October 16th, 2016

Samples in the sun
Samples in the sun. (L – R) ProtoPasta, ColorFabb, 3Dom USA, NinjaTech, and other filaments in the outdoors.

The weather in CO has been cool and sunny, with warm fall weather. I was hopping there would be more rain at this point, but Colorado is still in a drought.

After a month in the sun, I am starting to see that some filaments stand up to the elements better than others.

img_9716
Fading in 3Dom USA WoundUp coffee PLA and ProtoPasta HTPLA

What has been interesting is that the coffee based PLA filaments from Proto Pasta and 3Dom USA have faded considerably by about the same shades of brown.

img_9714
Prototype Supply PLA has faded badly. 3DDPlus is under the pink control chip, but it too has faded.

Wenton PVA is still on the board, but it has curled significantly. Prototype Supply PLA has faded the worst of all the samples, with 3DDPlus losing some of its light green hue.

img_9719
ColorFabb WoodFill (left) and CorkFill (right) have lightened slightly and are more rough in texture. Wenton PVA (right) has curled on the board.

MeltInk Silver PLA has warped and un warped depending on the temperature. All other samples have faded slightly.

ColorFabb WoodFill and CorkFill have lightened, and there texture has become more rough.

I moved the sample board to the east fence of my property. There it receives approximately eight (8) hours of sun exposure. I hope that with more exposure to the elements, I can start to see more dramatic results.


November 26th, 2016

The long drought in CO was bailey sated with two recent days of light snowfall, flowed quickly by warm weather. The result is that the filaments quickly were dampened and dried.

The WoodFill and CorkFill continue to get fuzzier and rougher. The color fading for the other filaments was consistent with the previous entry.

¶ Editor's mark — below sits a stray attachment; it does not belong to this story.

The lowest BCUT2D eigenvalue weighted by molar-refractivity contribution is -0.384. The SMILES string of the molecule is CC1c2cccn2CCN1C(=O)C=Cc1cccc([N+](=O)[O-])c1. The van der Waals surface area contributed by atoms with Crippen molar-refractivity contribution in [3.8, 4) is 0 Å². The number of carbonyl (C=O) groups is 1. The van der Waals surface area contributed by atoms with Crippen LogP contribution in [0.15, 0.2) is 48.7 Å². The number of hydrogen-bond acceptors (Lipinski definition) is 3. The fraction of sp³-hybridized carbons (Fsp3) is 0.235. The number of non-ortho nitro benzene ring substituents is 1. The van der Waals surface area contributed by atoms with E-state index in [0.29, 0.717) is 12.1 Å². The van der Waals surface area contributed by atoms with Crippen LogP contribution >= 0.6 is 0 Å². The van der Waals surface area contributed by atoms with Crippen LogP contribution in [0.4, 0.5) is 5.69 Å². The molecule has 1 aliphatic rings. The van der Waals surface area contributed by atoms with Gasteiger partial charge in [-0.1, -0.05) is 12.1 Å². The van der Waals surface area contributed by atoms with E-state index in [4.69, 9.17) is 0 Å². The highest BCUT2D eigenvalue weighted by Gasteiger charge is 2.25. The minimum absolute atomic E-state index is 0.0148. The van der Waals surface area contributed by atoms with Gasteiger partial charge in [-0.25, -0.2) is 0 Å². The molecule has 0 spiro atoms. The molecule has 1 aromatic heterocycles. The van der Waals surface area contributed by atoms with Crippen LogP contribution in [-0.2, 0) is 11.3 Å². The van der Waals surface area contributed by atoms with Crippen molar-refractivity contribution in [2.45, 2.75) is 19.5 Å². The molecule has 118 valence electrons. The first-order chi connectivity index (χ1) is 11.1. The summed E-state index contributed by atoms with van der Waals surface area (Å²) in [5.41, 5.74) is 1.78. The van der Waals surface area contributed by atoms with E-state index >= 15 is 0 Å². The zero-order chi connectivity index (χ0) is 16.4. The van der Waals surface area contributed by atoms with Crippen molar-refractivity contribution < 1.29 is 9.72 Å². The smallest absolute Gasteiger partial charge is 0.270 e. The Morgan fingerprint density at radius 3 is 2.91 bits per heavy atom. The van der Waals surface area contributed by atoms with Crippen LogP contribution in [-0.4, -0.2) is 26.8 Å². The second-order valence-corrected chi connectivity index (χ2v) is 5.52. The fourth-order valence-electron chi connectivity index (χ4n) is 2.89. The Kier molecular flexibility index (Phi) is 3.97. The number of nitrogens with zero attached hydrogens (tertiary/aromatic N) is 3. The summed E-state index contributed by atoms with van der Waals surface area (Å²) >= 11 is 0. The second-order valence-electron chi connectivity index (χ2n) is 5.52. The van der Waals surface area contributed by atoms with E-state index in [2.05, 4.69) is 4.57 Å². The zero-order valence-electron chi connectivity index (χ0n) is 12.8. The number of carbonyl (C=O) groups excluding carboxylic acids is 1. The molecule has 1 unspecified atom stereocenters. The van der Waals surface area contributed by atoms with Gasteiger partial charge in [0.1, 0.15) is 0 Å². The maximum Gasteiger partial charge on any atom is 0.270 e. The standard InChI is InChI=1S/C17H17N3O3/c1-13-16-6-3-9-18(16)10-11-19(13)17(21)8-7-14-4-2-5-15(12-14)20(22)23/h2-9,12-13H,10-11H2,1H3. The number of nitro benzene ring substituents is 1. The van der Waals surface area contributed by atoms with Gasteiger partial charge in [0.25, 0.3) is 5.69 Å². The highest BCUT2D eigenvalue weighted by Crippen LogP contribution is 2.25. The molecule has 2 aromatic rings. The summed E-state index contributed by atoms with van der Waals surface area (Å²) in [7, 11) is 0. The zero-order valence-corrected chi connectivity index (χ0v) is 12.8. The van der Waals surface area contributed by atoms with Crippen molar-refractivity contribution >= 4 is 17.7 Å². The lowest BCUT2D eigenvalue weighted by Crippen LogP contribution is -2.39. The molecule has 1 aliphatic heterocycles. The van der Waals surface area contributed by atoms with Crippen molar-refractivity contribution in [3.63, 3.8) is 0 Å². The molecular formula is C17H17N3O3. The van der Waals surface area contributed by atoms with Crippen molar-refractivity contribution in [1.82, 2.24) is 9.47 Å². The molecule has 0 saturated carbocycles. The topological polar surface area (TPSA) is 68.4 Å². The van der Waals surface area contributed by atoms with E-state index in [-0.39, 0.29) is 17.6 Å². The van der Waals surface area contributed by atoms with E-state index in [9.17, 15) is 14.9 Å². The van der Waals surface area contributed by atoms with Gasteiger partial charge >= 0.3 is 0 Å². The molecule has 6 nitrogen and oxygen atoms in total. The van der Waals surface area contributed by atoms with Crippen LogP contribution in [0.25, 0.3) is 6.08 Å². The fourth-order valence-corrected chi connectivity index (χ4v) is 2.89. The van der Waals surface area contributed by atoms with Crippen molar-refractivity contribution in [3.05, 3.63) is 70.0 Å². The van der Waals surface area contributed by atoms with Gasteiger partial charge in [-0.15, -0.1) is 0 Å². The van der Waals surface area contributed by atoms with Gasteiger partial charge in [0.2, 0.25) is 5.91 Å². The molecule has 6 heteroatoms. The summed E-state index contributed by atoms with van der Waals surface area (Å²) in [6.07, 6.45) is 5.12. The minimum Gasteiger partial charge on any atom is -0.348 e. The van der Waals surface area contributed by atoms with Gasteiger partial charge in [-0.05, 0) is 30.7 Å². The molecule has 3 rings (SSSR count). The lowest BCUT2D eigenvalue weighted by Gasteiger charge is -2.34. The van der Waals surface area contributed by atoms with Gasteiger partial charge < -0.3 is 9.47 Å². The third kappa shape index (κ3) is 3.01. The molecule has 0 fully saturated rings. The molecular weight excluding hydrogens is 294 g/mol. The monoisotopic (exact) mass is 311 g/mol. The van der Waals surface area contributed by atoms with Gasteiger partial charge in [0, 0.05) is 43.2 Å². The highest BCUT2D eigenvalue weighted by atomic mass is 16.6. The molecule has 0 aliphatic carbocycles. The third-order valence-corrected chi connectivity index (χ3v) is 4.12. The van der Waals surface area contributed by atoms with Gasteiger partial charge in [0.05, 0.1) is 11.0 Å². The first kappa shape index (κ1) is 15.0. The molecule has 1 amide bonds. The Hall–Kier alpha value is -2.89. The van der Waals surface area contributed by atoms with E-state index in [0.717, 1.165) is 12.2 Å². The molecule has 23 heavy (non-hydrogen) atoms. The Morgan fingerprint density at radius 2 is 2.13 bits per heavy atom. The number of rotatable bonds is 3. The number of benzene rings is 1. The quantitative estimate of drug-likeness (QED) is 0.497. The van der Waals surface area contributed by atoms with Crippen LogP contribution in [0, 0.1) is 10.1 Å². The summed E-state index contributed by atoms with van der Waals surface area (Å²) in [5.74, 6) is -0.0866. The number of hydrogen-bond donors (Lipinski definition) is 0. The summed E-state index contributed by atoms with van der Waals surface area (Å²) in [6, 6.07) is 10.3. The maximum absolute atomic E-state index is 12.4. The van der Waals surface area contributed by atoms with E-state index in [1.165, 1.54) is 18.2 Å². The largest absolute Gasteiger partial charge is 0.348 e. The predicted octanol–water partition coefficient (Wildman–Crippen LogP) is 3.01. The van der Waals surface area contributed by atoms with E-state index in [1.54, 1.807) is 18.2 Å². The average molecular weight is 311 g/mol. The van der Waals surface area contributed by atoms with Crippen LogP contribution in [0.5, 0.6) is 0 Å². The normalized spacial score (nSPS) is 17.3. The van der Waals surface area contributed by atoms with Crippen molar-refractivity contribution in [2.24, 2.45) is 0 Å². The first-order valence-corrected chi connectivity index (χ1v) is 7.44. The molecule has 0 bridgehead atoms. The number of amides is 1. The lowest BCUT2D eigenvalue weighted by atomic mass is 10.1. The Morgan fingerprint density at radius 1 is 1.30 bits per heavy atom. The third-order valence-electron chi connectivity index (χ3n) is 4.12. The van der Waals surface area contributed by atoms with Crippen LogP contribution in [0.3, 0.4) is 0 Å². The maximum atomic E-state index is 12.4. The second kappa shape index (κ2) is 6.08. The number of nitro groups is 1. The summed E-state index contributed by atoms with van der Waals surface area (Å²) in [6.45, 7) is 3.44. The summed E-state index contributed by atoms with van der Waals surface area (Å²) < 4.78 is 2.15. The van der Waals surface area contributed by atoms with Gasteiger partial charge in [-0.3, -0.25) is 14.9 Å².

The PVA finally got wet enough to start degrading. It appears that even in freezing cold temperatures, PVA will dissolve. While the sample chip did not disappear, the thinnest part of the print did leave a hole in the print.

PVA
PVA (White, center) that has started to dissolve outdoors

Others like the coffee based filaments continue to lighten, with light sections starting to appear around the edges. The Magnetic Iron PLA is just now starting to rust, while the copperfill is loosing its shine.

INprinting Hemp-based HIPS is also showing some wear, as the hemp fibers appear to be drying and splintering out of the HIPS matrix.


Disclosure: Some of the filaments tested were provided as samples from the factories for review, while other filaments purchased at my own expense. Please see the links for each individual brand details.

If you have a filament you would like 3D-PT to test, please contact him at stan@3dpt.club, on Twitter @3dfidgets, or through this site.


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Written by 

3D-PT is a small 3D printing company started by a science teacher with autism. He has a background in CAD and science education, and believes that 3D printing can be used to help the world. 3D-PT develops products for people with autism and other disabilities. 3D-PT is also developing 3D printable products for education. 3D-PT is online at 3dpt.club Twitter: @3dfidgets

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2 thoughts on “Tinny Home Filament Experiment

  1. I liked a lot the work he is doing (Video) also I didn’t know there was flexible materials.

    I still thinking that 3D printing will improve a lot education fi someday it enters in the schools as a regular class

    1. Thank You! I may have a video about this experiment up latter if I can get some time.